Other Indications for Advair and How It Works

How Advair Works

Advair contains two different medications -- fluticasone and salmeterol. Salmeterol is part of a class of drugs called beta-adrenergic receptor agonists, or beta agonists for short. Beta agonists stimulate beta receptors in the body, including those on the muscles around the airways. This stimulation causes the muscles to relax, which opens up the airways and allows more air to get into and through the lungs. Salmeterol is a long-acting beta agonist that is used to prevent asthma attacks (rather than to treat them).
The other component of Advair is fluticasone, an asthma medication that belongs to a group of drugs called inhaled corticosteroids, or steroids for short. Inhaled steroids go directly into the lungs and help to decrease the inflammation of the airways that makes asthma attacks more likely.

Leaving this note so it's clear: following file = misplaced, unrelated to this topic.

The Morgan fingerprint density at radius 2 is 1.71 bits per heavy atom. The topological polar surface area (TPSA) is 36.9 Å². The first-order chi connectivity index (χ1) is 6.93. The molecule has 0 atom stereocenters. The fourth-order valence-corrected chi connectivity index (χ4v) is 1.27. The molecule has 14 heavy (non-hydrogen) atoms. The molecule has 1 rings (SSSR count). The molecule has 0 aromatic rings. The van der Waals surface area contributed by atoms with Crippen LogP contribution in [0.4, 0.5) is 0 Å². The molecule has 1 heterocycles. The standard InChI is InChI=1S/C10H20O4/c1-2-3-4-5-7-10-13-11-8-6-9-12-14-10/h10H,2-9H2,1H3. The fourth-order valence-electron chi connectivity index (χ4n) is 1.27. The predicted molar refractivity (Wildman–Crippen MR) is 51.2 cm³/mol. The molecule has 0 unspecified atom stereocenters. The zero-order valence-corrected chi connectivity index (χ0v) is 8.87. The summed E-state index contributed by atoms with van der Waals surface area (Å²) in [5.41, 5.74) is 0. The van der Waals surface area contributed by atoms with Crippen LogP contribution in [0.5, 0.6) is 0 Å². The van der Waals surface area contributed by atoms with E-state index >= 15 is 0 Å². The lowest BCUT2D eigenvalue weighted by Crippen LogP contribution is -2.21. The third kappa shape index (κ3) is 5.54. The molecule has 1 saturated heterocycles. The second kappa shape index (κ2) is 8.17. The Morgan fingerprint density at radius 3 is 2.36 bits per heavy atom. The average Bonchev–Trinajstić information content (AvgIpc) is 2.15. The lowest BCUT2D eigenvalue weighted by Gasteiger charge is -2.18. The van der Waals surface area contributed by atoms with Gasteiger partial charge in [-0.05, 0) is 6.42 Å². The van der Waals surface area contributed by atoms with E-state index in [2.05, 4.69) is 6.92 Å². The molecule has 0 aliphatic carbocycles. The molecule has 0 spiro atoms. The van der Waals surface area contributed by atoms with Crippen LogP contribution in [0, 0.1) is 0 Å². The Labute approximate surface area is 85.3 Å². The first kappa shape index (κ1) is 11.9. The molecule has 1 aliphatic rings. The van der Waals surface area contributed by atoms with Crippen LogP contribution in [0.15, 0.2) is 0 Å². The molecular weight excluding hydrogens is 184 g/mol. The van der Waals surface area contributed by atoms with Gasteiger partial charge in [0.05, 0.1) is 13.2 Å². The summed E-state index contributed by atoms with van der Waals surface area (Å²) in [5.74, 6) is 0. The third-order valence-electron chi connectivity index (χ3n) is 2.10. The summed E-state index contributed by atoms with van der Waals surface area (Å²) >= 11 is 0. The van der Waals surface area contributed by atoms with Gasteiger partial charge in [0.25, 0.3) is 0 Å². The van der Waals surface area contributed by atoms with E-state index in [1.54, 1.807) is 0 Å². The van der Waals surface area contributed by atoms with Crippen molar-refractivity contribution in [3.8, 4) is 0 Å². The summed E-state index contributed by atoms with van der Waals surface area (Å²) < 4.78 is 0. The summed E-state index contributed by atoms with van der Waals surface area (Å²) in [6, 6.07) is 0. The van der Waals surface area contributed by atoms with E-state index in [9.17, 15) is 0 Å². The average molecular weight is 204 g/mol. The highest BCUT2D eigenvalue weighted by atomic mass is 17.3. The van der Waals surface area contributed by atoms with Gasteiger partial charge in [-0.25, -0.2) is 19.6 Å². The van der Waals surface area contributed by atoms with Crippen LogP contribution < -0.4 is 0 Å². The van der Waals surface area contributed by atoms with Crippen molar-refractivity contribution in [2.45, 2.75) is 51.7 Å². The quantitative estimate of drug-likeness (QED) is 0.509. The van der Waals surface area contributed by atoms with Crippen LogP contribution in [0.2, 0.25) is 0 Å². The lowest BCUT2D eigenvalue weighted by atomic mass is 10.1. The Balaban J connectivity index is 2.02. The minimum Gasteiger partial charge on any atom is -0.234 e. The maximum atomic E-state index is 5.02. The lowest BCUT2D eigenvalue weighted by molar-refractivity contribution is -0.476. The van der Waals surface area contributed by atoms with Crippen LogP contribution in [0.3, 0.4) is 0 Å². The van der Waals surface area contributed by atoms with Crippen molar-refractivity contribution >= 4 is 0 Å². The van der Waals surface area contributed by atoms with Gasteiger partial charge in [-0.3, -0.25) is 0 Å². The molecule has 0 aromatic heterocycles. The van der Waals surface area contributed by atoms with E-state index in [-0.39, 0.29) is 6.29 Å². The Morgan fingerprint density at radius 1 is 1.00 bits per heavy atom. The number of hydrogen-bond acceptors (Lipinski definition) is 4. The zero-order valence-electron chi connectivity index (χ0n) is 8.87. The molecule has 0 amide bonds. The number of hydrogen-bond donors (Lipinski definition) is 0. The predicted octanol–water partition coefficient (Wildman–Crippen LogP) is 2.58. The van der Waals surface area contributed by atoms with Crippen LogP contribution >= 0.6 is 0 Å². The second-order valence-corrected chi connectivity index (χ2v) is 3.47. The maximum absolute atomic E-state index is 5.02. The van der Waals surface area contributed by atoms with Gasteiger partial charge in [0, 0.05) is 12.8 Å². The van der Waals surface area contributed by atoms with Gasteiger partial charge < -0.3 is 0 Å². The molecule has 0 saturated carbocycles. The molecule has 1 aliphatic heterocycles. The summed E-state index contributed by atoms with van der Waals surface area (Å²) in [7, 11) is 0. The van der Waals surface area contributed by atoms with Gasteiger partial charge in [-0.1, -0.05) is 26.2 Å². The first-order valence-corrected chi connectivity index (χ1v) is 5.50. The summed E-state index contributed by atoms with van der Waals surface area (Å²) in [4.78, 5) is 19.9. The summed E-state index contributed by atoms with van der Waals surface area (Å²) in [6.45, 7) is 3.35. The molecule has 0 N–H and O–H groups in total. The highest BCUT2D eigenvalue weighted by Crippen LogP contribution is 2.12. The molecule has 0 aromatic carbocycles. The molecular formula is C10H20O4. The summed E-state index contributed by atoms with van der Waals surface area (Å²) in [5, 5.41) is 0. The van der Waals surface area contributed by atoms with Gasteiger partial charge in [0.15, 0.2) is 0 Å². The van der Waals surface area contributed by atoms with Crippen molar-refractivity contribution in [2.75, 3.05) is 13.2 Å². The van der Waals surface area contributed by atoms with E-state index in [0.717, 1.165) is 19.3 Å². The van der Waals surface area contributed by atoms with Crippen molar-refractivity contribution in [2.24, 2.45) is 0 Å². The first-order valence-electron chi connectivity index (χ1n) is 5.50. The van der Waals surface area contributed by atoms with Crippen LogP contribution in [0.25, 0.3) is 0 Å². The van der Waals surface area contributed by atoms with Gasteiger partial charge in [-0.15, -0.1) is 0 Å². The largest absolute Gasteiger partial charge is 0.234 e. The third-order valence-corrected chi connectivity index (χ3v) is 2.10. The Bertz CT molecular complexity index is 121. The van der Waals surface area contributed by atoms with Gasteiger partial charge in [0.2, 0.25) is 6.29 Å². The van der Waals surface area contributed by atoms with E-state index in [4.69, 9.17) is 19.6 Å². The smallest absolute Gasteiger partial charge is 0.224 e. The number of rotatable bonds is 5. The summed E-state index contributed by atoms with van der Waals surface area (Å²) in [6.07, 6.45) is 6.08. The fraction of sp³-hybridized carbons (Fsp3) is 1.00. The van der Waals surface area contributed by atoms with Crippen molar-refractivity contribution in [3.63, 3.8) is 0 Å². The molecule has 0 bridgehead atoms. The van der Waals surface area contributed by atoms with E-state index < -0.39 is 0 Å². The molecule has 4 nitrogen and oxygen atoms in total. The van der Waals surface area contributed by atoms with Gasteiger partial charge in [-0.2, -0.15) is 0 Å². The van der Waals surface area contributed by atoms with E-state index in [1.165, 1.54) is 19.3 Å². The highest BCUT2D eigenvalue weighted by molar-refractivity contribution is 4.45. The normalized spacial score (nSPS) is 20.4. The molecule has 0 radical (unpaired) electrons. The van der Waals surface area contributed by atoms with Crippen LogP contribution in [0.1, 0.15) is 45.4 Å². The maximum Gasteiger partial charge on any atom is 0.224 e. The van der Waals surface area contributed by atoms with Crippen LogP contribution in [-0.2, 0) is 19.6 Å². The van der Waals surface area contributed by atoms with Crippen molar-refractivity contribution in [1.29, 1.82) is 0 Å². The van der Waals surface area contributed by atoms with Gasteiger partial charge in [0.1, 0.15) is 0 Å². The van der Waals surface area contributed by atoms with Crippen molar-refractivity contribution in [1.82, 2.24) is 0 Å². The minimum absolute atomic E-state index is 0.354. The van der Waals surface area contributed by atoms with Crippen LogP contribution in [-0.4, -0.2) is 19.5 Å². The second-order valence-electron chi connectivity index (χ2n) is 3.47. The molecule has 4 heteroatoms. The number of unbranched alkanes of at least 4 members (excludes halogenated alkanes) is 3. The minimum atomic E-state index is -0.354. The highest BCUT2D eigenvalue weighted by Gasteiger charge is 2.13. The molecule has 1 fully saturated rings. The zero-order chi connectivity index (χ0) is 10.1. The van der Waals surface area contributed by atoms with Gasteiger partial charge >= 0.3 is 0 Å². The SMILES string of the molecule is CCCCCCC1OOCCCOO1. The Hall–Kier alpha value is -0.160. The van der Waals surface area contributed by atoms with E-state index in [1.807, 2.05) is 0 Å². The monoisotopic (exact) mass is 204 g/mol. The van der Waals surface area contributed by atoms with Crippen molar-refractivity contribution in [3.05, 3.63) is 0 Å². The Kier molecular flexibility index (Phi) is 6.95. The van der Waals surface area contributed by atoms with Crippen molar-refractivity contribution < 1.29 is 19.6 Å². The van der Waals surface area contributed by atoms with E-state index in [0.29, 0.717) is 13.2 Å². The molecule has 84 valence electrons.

Because Advair does not work quickly, it should not be used for treating an asthma attack. Rather, it is used twice a day in order to prevent asthma attacks.

Advair Use in Children

The Advair Diskus is approved for children with asthma who are at least four years old. The Advair HFA inhaler is approved for children with asthma who are at least 12 years old. Young children usually require help using Advair correctly. Be sure to talk with your healthcare provider about the best ways to treat childhood asthma.

Off-Label Advair Uses

On occasion, your healthcare provider may recommend Advair for treating something other than the conditions discussed above. At this time, there are no universally accepted off-label Advair uses.
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